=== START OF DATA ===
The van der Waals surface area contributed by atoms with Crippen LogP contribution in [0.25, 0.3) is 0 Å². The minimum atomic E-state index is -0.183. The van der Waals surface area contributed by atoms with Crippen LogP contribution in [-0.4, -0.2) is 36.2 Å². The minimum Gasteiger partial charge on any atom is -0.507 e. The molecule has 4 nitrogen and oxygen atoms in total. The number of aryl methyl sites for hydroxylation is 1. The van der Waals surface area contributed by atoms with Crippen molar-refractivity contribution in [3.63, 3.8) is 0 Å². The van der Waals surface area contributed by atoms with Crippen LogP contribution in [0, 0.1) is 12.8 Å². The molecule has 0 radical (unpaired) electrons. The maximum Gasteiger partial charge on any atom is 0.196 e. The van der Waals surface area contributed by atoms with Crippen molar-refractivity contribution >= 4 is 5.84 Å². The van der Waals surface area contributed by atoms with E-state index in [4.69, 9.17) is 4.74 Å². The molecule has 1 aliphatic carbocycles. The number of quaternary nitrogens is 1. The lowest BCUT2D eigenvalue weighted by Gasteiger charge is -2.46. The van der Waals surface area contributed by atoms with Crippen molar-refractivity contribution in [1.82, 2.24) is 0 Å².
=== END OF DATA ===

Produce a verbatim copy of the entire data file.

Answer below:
The van der Waals surface area contributed by atoms with Crippen LogP contribution in [0.25, 0.3) is 0 Å². The minimum atomic E-state index is -0.183. The van der Waals surface area contributed by atoms with Crippen LogP contribution in [-0.4, -0.2) is 36.2 Å². The minimum Gasteiger partial charge on any atom is -0.507 e. The molecule has 4 nitrogen and oxygen atoms in total. The number of aryl methyl sites for hydroxylation is 1. The van der Waals surface area contributed by atoms with Crippen molar-refractivity contribution in [3.63, 3.8) is 0 Å². The van der Waals surface area contributed by atoms with Crippen LogP contribution in [0, 0.1) is 12.8 Å². The molecule has 0 radical (unpaired) electrons. The maximum Gasteiger partial charge on any atom is 0.196 e. The van der Waals surface area contributed by atoms with Crippen molar-refractivity contribution >= 4 is 5.84 Å². The van der Waals surface area contributed by atoms with E-state index in [4.69, 9.17) is 4.74 Å². The molecule has 1 aliphatic carbocycles. The number of quaternary nitrogens is 1. The lowest BCUT2D eigenvalue weighted by Gasteiger charge is -2.46. The van der Waals surface area contributed by atoms with Crippen molar-refractivity contribution in [1.82, 2.24) is 0 Å².